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4 year old reduced timetable after expulsion

(13 Posts)
Laijen0622 Wed 08-Mar-17 19:00:17

To date my child has had 2 exclusions for 3 days each. Since starting reception he has had tantrums/outbursts and has also tried hitting teachers when they try to calm him down. He is currently awaiting SEN assessment. I have called the health visitor who doesnt think his behaviour is related to any medical issue as he is good at home. Went further and went to dr to get referred to peadeatrician to be told only a detailed report from the school can get a referral.

Today was my back to school meeting where the school informed me that they were putting my child on a reduced timetable and would review in 10 days. I said i would agree as long as it was afternoons. Reasons for this are because coming home at lunch time seems to be a trigger to an outburst and also because he has 2 after school clubs which he adores and i would like him to keep going as his behaviour at clubs is never an issue and i see them as a positive to encourage good behaviour. Was basically told no it has to be mornings. That it would be unfair to send him in half way through the day when everyone else has already settled even though another child on half days does only afternoons. School also said that the fact he kicks off at lunchtime finish is because he really wants to stay. To give him afternoons would be giving into him. He needs to learn actions have consequences.

I thought a part time timetable was meant to be there to help a child and not as a punishment for previous behaviour. The exclusion was the punishment. iIt seems rather unfair that after the exclusion he is still being punished by reducing hours, banning him from clubs and banning him from school disco.

Afternoons would be fine because i believe that they wouldnt create more problems and we could then work on the existing problems.

Where do i stand on this. I keep reading that it is legal as my child is only 4. I feel like if thats the case, that i have to do anything the school tells me as i dont have a leg to stand on to question the decision. All i want is whats best for my son and i feel that a 3 day exclusion followed by at least 10 days of half days and no clubs or disco is a big punishment. I feel like my child will feel like everything has been taken away so there is no point in being good anymore.

BackforGood Wed 08-Mar-17 19:16:32

What measures have they put in place to support him ?
What plans were written when he first started displaying challenging behaviour?
What "reasonable adjustments" have they made to accommodate him ?

Have school referred him for any further investigations, after the GP said they wouldn't?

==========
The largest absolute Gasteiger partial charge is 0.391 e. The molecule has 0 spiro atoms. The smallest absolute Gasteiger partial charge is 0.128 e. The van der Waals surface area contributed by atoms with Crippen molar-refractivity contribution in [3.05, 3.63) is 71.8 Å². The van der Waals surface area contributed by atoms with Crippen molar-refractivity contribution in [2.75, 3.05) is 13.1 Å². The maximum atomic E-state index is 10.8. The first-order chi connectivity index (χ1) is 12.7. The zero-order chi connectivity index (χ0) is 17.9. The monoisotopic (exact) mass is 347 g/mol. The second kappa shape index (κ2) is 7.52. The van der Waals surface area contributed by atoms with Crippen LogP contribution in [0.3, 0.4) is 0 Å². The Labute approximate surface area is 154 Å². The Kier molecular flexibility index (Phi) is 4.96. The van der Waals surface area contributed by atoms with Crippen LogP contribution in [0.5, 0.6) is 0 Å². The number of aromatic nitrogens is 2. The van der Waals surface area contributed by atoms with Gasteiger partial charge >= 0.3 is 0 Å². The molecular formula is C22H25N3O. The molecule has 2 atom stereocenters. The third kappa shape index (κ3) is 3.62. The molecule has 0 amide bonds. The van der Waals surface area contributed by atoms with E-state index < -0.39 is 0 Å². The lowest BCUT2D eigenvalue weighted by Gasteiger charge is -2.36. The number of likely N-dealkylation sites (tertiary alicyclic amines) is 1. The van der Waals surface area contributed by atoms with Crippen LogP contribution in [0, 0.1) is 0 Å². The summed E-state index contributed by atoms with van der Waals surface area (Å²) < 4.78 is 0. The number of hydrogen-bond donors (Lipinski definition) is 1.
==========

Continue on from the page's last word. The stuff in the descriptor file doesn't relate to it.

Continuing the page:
Megatherium Wed 08-Mar-17 23:14:32

You could call their bluff by insisting he stays full time. If all the other children are in school full time, forcing your child to go part time is disability discrimination.

Have you or the school entered a formal request for an EHC needs assessment? If so, when?

OneInEight Thu 09-Mar-17 06:01:58

It's all very well advising people that they do not have to accept a reduced timetable but it is important to bear in mind that, SEN or not, the school is within their rights to permanently exclude so when you are in this situation you have to think whether you are prepared for this consequence before getting too stroppy.

So the first thing I would advice is ringing up the LA exclusion officer and asking what would happen in your area if your child is permanently excluded. Because he is so young there might not be a designated PRU placement available or if there is it is likely to be filled with mostly much older children. But the provision different LA's provide varies considerably. In our experience they were also helpful in directing us and the HT to services that might be able to help . If all has been done properly you should have a contact number on your fixed term exclusions letters.

You also need to ask the school to write you a letter you can take to the GP to get the referral back on track. You could also take the exclusion letters if they are being slow I guess.

I also think you need to ask the school what additional adjustments and support they intend to put in place to enable your son to resume full time education as soon as possible. From your OP it seems that they are of the mindset that sanctions like exclusions will be sufficient. In our experience exclusions worsened behaviour because it disrupted the timetable and led to even more unpredictability and chaos so they didn't know whether they were coming or going.